How to call a script (module) from another directory in the Python Controller?

In the Python controller, I can type in a directory name with a dot that then follows the module name. This goes like an example:
example.someModule.Func

But if I type any directory name that precedes this example with the dot included, UPBGE reads it as a module, not a directory. Am I missing something here? I want to get UPBGE to read the directory set before the example as a directory, and then read the sub-directory as a sub-directory and import the module from there.

A good example:

exampledirectory.examplesubdirectory.SomeModule.Func

Which in theory, should import the example module mentioned here, but reads the directory portion as just a module (beginning part). How can I solve this and load a module from one directory back and a sub-folder, or a different directory altogether?

Sorry if I might be a little repetitive in this post, but I need a solution to this issue.

import FileA # don use .py in end python file in import
FileA.Main() # or FileA.name_you_function_in_python_fileA()

Treat it like a module: import file. This is good because it is safe, fast and easy to maintain. The code is reused the way it should be done. Most Python libraries work using multiple methods, stretched over many files. Highly recommended. Note that if your file calling file.py . import on should not include .the expansion is at the end.
The infamous (and insecure) exec command: insecure, hacker-like, usually the wrong answer. Avoid where possible.
execfile('file.py ') in Python 2
exec(open('file.py ').read()) in Python 3

1 Like

I tried to use the import module in tandem with a game property with expandPath, but it raises a ModuleNotFoundError. I want to make it import through a game property that defines the path, and another game property defines what script file to use, like a pointer.

The goal is to:

  • Use a game property to define the directory path
  • Use another game property to point to the script file (example.main) as a sample, and then load it through the import module.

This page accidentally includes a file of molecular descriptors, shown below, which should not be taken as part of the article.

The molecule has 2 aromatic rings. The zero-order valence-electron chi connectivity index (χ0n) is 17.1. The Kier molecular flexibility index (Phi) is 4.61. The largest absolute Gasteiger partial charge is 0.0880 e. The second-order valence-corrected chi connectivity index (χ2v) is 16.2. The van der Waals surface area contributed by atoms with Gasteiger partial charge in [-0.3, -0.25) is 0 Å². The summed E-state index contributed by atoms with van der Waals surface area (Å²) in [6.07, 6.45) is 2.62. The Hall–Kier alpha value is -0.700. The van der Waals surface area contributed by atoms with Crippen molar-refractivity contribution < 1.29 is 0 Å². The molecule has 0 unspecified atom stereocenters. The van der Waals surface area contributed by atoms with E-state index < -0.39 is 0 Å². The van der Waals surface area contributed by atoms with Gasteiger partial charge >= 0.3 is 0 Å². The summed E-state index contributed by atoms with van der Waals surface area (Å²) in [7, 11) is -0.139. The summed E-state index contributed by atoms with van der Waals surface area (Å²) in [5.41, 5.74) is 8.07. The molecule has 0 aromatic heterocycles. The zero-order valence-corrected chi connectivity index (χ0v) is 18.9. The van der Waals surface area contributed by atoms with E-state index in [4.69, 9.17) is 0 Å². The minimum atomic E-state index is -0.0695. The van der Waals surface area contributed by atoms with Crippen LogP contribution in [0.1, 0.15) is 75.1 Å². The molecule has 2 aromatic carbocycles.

But this just raises the ModuleNotFoundError. How to import a script via expandPath and game properties?

you need concatenation of the strings - just sum strings
own[‘path_scripts’]
own[‘script_name’]
path = expandPath(“//”+own[‘path_scripts’]+“/”+own[‘script_name’])
if in you path or names folders use numbers (path/folder1/folder2) - use convert numbers to string - expandPath(“//folder”+str(1)), if you need insert name script in run function - assign name to string variable and translate to method -
string = own[‘function_name’] #string global variable
fileA.string()

try this

import bge
path = bge.logic.expandPath("//")+"exampledirectory"
import sys
sys.path.append(path)

only run this one time at the very start of you Game/Project.

or to be on the safe side

import bge
path = bge.logic.expandPath("//")+"exampledirectory"
import sys

if path not in sys.path:
    sys.path.append(path)

Update: The sys.path comes up with None. Weird, I’ve got string properties and a path, so why does it come up with a None reading? Shouldn’t it return the path?

I’m not sure if this helps but I made this video to explain how to structure your game scripts outside of the .blend file when you’re using GameObjects and PythonComponents classes.

Here’s how I do it:

BGE/UPBGE loads in python scripts attached to a logic brick in module mode as a “python module”. Therefore, in order to load scripts inside the same module, python has some special syntax.

My game directory usually looks like this:

  • Game.blend
  • scripts (folder)
    • main.py
    • utilities.py
    • other_files.py

main.py will have a “main game function” called runGame(cont):.

The Game.blend file has a logic brick with the string scripts.main.runGame to run this function from main.py

Now, imagine that utilities.py has a class or function that we want to call from main.py. Let’s say, a function called spawnCar(). All we need to do to import it is “relative dot” notation. Here’s what utilities.py looks like:

def spawnCar():
    print("hehe spawned a car")

:smiley:

For example, here’s how main.py might look like:

from . import utilities
def runGame(cont):
    own = cont.owner
    # do stuff
    utilities.spawnCar()

or this:

from .utilities import spawnCar
def runGame(cont):
    own = cont.owner
    # do stuff
    spawnCar()

Both of these should work fine. Remember, you need both of these files to be within a folder so that they can be considered a single module. In this case, they’re both in the scripts folder.

Good luck!